How to Fashion a Curriculum That Puts Character at the Center of Learning
by Dr. Sean Riley
Since its founding, The Stony Brook School has been devoted to Christian character formation. Nearly a hundred years before David Brooks drew the distinction between the resumé virtues and the eulogy virtues, Stony Brook adopted its motto, “Character Before Career,” to articulate the same truth: Who you are is more important than what you accomplish. Generations of students have graduated with that motto embroidered on their hearts, the fruit of countless hours of investment by Stony Brook teachers, coaches, and dorm parents. Much of the formative work has occurred organically, caught rather than explicitly taught, in unexpected moments, in unplanned interactions. That’s what happens when you surround students with virtuous adults who are invested in their growth.
Last year the faculty started asking how well we were delivering on our motto. We found that indeed students were growing in virtue as a result of one-on-one discipleship, the study of Scripture, and the daily rhythms of boarding school life. Students’ lives were being transformed by interfacing with our people and our program. But we also realized that we needed to expand the scope of our character education program and be much more intentional about its design and implementation. So last year, we started a process of improving character education at the school through our chapel and Bible study programs, through advisory, and through curriculum design. As Academic Dean, my focus has been on curriculum design, and I am excited to share what we have developed thus far.
The first thing we realized was that character is a huge concept. We could easily come up with dozens of moral and intellectual virtues we would want to develop in our students, and even more vices we would want to help them resist. If we were going to make any progress with these teenagers, we were going to need to break the concept down into smaller pieces, and focus our attention on the most important qualities this generation of students will need. Rather than trying to reinvent the wheel, we decided to look to the Scriptures and the Christian tradition for guidance. What we found there were the four cardinal virtues—wisdom, justice, temperance, and courage—and the three theological virtues—faith, hope, and love. Since our students are with us for a maximum of six years, we thought it would make sense to pick six of these seven and assign one virtue per grade as a focal point. That way, by the time they graduate, our students will have devoted a year of their lives to growing in each of these virtues.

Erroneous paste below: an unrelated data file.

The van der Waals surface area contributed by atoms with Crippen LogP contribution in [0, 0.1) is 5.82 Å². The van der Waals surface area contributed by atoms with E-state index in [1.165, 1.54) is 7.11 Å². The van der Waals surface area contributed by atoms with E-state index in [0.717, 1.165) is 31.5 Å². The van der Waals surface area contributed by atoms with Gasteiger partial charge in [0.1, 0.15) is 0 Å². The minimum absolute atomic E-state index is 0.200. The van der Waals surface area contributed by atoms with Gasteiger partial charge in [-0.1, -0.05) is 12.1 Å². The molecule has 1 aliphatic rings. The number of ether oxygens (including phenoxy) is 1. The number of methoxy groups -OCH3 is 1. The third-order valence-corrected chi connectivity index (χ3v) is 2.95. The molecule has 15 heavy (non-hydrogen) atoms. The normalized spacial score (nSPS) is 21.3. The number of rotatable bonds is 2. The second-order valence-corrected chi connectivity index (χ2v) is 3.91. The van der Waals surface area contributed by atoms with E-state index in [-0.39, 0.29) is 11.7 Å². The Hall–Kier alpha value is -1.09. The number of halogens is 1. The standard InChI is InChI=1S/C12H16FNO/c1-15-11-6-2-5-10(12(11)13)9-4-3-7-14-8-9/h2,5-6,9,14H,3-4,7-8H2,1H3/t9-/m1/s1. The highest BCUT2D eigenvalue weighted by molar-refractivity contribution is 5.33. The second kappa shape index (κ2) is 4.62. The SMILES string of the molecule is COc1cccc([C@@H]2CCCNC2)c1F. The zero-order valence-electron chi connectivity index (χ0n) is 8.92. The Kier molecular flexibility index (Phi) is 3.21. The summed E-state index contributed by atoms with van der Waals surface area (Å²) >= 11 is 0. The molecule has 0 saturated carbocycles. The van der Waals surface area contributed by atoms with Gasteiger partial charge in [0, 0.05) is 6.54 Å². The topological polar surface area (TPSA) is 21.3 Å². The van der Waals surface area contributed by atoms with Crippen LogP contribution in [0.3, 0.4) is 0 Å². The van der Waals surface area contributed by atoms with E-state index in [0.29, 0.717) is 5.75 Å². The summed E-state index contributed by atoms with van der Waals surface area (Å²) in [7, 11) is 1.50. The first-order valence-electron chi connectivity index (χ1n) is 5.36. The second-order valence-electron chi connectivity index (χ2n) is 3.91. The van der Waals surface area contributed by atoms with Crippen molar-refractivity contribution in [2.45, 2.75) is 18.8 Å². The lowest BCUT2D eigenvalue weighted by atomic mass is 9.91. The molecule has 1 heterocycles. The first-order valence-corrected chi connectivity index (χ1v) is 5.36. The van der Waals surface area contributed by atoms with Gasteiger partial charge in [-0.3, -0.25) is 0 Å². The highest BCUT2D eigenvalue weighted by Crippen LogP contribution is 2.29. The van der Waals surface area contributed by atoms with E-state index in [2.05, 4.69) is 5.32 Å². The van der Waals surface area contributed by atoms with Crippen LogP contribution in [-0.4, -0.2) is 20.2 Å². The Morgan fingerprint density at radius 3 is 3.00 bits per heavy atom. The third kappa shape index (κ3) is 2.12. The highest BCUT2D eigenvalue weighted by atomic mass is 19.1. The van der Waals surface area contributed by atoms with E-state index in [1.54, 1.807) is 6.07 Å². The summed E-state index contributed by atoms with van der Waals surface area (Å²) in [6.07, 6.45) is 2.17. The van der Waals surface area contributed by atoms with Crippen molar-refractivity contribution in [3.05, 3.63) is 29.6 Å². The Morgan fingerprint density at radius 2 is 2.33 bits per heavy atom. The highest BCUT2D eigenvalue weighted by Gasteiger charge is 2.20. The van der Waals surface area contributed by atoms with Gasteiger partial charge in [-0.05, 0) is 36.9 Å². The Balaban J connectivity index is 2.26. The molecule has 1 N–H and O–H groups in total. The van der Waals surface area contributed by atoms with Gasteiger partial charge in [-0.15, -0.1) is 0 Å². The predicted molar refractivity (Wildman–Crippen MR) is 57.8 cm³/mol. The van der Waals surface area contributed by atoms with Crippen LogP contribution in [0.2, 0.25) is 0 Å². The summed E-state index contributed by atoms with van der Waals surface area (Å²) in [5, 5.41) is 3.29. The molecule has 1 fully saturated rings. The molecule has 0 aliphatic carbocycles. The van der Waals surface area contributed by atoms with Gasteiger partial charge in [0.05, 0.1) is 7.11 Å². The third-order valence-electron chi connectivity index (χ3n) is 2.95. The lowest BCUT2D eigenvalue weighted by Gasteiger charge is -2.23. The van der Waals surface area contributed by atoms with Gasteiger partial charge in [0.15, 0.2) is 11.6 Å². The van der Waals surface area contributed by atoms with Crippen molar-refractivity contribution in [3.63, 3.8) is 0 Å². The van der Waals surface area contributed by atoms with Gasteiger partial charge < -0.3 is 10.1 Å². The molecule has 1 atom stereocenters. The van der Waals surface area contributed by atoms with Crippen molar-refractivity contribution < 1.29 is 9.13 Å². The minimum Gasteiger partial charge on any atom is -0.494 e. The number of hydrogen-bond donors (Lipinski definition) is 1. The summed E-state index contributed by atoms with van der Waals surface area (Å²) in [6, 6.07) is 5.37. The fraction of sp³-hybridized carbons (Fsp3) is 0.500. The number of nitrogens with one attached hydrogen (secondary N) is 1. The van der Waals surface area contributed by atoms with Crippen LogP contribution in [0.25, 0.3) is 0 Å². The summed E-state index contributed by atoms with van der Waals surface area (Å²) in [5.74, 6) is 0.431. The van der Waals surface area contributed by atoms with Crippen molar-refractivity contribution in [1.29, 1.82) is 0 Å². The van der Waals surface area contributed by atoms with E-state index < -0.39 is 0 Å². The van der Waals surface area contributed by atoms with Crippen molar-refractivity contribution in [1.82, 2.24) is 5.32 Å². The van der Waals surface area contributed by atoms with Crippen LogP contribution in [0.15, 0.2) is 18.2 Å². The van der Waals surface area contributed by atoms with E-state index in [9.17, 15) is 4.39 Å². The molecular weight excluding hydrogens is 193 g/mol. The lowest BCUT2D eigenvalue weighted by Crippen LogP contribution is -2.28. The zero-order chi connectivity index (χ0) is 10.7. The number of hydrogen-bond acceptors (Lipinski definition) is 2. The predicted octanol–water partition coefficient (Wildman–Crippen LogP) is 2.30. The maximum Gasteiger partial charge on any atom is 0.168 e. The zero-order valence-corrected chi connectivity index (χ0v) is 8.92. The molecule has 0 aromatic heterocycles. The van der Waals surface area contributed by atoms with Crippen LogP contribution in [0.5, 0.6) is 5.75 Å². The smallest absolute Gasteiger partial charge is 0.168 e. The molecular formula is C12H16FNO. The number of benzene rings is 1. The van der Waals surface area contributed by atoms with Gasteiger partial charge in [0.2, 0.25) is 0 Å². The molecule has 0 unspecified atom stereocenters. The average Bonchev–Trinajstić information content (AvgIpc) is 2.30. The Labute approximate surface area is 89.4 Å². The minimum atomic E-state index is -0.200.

Once we made that decision, some obvious pairings jumped out at us. What do seventh graders, our smallest, youngest, most vulnerable students need most? They need courage, the virtue that can only come to the aid of someone who is experiencing fear. What do our eighth graders in the midst of so many physiological changes need most? They need temperance, the ability to moderate their appetites and orient their desires toward what is good. How do we best serve our freshmen? In most schools, freshmen are a lost class. They no longer look like middle schoolers, but they do not yet have the confidence or the standing amongst their peers to function like upper schoolers. They need a venue for exercising their growing intellectual and emotional capacities and a call to action, so we are having them focus on justice. Sophomores, a class named after their amphibian nature (sophos meaning wise, and moros meaning fool in Greek), need to leave their foolishness behind and grow in wisdom, the virtue that will help them pursue truth and make good decisions in life. Our culture teaches ambitious high school juniors to focus on themselves above all else. They are instructed to micromanage their transcripts, to tally up volunteer and leadership hours, and in some cases to pay consultants to write personal essays for them. At Stony Brook, we want our juniors to be counter-cultural by seeing their eleventh grade year a great time to focus on loving others. First semester anxiety about the future and second semester “senioritis” define the experience of many high school seniors. For those outside the secondary school world, “senioritis” is a rare medical condition affecting second-semester seniors; symptoms include plummeting grades, intellectual apathy, and occasional relapses into middle school impulsiveness. To counteract the first semester anxiety and the second semester apathy at Stony Brook, we train our seniors to put their hope in God’s promises, not college admissions offices, and to continue doing what is good even when doing so becomes challenging.